Genetic disorders account for around 30% of infertility by male factor, and they are thought to be responsible for the majority of idiopathic cases . PV of crucial genes lead to abnormal spermatogenesis and eventual male infertility. It has been reported that PV stabilizing the Piwi proteins are directly responsible for male infertility by impairing histone to protamine exchange during spermiogenesis . We have recently demonstrated that P63 PV results in the abnormalities of mouse male germ cells and significant increase of apoptosis in these cells . We have compared transcriptomic profiles of human normal male germ cells and identified several potential key genes with specific expression patterns involved in the regulation of human spermatogenesis . Nevertheless, very little is known about the genetic defects or PV responsible for male infertility. Studies on the genetic elements that affect male infertility could add novel insights into understanding the etiology of male factor infertility and offer new targets for gene therapy of male infertility.
Transcription factor forkhead box protein P3 (FOXP3) belongs to the forkhead-winged-helix family of transcriptional regulators. FOXP3 is a well-recognized characteristic of regulatory T (Treg) cells that control immune tolerance and maintain immune homeostasis . Although constitutively expressed in Treg cells and first discovered as master gene for the immunosuppressive function of CD4+CD25+ Treg cells, its expression has been found in other cell types . In recent years, numerous breakthroughs in the transcriptional control and regulatory mechanisms and activities of FOXP3 have provided new therapeutic targets for autoimmune diseases and cancer .
FOXP3 gene is located at the Xp11.23 , which is a critical locus, since males have only one chromosome X (genotype XY) and females (genotype XX) have only one active allele . Consequently, FOXP3 gene defect or mutation to the genome is adequate to cause cell transformation . PV of the FOXP3 gene result in the fatal lymphoproliferative disorder of the scurfy mice , and the ortholog of the FOXP3 gene mutated in human causes a similar fatal disorder, namely the X-linked syndrome . The association between FOXP3 polymorphisms and the risk of idiopathic infertility and endometriosis has been analyzed in women . Nevertheless, the understanding in the relationship of FOXP3 and male infertility is quite limited. Recently, FOXP3 has been reported as a critical regulator in mouse fertility and the spermatogenesis of FOXP3 mutant males is arrested prior to spermatid elongation [17, 18]. However, the actual function of FOXP3 and the influence of FOXP3 PV in human infertility remain unknown.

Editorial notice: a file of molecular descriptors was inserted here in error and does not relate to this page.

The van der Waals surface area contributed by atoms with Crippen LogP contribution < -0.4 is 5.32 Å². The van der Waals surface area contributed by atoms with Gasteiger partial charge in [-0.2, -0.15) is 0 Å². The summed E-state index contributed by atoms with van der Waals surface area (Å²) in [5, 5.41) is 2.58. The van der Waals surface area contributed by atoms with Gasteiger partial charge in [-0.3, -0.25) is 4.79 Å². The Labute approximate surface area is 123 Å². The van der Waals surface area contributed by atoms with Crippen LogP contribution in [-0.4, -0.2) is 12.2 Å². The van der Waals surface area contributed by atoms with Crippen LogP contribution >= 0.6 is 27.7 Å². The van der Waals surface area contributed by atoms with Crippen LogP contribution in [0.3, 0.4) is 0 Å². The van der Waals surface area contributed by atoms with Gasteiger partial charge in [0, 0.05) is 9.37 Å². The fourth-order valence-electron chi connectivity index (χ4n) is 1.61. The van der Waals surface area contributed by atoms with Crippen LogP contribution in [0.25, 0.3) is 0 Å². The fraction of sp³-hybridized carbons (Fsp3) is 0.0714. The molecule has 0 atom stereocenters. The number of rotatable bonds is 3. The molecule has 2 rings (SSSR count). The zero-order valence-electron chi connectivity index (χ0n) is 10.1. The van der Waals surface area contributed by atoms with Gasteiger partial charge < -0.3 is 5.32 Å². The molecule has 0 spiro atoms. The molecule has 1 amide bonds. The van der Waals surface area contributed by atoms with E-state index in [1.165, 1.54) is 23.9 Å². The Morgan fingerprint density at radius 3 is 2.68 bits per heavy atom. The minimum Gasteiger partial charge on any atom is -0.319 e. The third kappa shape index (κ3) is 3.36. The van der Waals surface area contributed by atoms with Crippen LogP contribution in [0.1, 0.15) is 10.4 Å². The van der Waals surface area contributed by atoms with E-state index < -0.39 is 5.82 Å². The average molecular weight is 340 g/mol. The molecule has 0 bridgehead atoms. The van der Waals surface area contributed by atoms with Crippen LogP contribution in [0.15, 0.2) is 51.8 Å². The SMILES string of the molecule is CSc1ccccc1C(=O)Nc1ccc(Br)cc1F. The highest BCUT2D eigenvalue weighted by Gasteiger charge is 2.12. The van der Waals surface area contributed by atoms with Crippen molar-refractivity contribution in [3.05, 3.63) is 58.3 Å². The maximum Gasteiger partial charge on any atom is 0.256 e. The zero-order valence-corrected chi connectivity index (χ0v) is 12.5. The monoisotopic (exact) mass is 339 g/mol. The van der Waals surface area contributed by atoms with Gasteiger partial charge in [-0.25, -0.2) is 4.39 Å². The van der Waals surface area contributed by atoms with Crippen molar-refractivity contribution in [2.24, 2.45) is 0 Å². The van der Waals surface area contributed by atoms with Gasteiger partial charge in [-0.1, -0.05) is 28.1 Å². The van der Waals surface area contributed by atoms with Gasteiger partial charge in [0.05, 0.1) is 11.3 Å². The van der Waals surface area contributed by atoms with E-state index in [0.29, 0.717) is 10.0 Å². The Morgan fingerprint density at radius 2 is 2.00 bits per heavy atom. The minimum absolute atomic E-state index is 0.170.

In this study, we identified two types of PV of FOXP3 (GenBank: NM_014009.3) in a large cohort of patients with non-obstructive azoospermia (NOA). By tracking these PV in unrelated consanguineous families, we have unveiled their inheritance patterns as likely the causes of human abnormal spermatogenesis and male infertility. Moreover, we have explored for the first time the functions of FOXP3 in regulation of human spermatogonial stem cells. This study thus could advance our understanding the etiology of male infertility and provide novel PV for gene targeting of male infertility.
FOXP3 PV in patients with NOA
To explore the functional importance of FOXP3 in human male infertility, we screened for potential PV of FOXP3 in 314 NOA patients and 14 OA controls (Figure 1A). Using exome sequencing, we identified the same variant in nine NOA patients (Patients 1–9) and another variant in one NOA patient (Patient 10) (Figure 1B and 1C); none of variant was detected in the OA controls (Figure 1B and 1C). The same variant was a homozygous missense PV in exon 1 (c.155 G > T (G52V)) (Figure 1B, left bottom panel, Figure 1C), while another variant was a heterozygous missense PV in exon 6 (c.691 C > A (Q231K)) (Figure 1B, right bottom panel, Figure 1C) in human FOXP3 gene (GenBank: NM_014009.3). A full-length FOXP3 protein model (amino acid 1-431) was constructed (Figure 1D, left panel). FOXP3 may be processed by proteolytic cleavage upon cell activation, which leads to a truncated FOXP3 form (amino acid 52-417) (Figure 1D, right panel).